In our markets, we see an easing of supply in the second half of 2022 through 2023. That is when we are projecting the normalcy of supply and demand balance.

What are the broad contours of the current semiconductor space. Can you give me a broad overview?

Let me start with a view from AMD. Some time ago, we had set the goal to become leaders in High-Performance Computing (HPC). To do this, we revamped our CPU roadmap and, introduced the first of our Zen family processors in 2017.

Recently, we shared details about our fourth-generation Zen processors. We also announced new innovations in our third generation of Zen processors.

We are going to use advanced techniques of 3D packaging to further extend the performance of the third-generation AMD EPYC processors. The need and demand for computing is skyrocketing, because we have so much data that is being generated around.

AMD has come a long way from facing crises, facing competition from industry biggies like Intel to revenue growths of over 50 per cent year on year. Do you think this expansion is overheating the system? Is this growth sustainable?

Well, we have established excellent momentum in the industry on the strength of our products. Our products have leadership performance. The total cost of ownership, the performance that we deliver for the cost and the energy of that product are of outstanding value to our customers.

We have always expected our competitors to respond. We believe that the best defence is a strong offence.

We have made significant share gains, but there is much more in terms of the market opportunity for AMD to grow across our traditional segments and the expanding opportunity of artificial intelligence. AI will drive an expansion in the market for high-performance computing and we are very well positioned to supply the computing capabilities that will fuel the growth of AI.

Over the past one or two decades, the semiconductor industry, has followed a path of ups and downs. The cycle goes up and then hits a slump. Do you think that this has changed because of the explosion of data on account of mobile and other digital devices? Have you seen a change in this cycle?

For the leading-edge semiconductor nodes, we are seeing ongoing high demand for computing capacity. The reason for that is the explosion in data and the advent of advanced artificial intelligence algorithms. AI requires high-performance computing.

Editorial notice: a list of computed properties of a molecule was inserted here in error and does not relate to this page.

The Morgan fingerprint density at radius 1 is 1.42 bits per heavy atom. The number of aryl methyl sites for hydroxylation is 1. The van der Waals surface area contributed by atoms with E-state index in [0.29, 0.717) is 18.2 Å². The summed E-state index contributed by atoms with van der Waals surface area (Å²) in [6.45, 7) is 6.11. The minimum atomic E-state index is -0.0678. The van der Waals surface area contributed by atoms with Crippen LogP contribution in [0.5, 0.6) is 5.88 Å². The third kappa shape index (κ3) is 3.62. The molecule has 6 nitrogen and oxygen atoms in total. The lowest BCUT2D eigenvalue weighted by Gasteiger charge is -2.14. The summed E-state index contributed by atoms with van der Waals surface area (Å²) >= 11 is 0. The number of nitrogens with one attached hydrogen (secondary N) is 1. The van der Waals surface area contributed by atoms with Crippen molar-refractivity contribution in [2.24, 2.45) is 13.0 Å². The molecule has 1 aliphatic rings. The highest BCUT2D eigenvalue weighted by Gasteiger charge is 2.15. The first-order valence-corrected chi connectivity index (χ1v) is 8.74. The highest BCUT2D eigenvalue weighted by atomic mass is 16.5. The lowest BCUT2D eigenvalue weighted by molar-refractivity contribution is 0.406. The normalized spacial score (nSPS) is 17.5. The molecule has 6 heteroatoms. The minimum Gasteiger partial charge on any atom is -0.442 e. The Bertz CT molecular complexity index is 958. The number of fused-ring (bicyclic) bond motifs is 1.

While on some commodities like memory and storage, you may continue to see cycles - for leading-edge semiconductor compute nodes, we see consistent growth in demand, commensurate with the growth in compute capacity need.

What’s the contribution of your Indian operations to AMD?

For AMD, our India design centres are central to almost every product that we design and develop. We have been invested in India for over 15 years, and we have grown the talent and the team in India to where they, now have deep expertise.

When we started in India over 15 years ago, we had more of junior engineers, who assisted the design activity that centered out of North America. But, if you look at where we are today in 2021, we have now built deep expertise in India. Projects are led and executed, by senior leaders based out of our India development centre. And this team has done an excellent job of building their expertise and growing their contributions to AMD.

How is your data centre business evolving and growing?

AMD data centre business is booming. If you look at our most recent quarterly announcements, we doubled our revenue in the data centre over the previous year. So, there has been significant growth, fuelled not only by the demands from hyperscale and the largest public data centres, but also our enterprise business.

With our third generation of EPYC, our enterprise business along with the hyperscale customers, have achieved high growth rates.

We see very strong growth in the data centre, and key for the data centre business is not only increasing performance each generation, but also the efficiency of computing.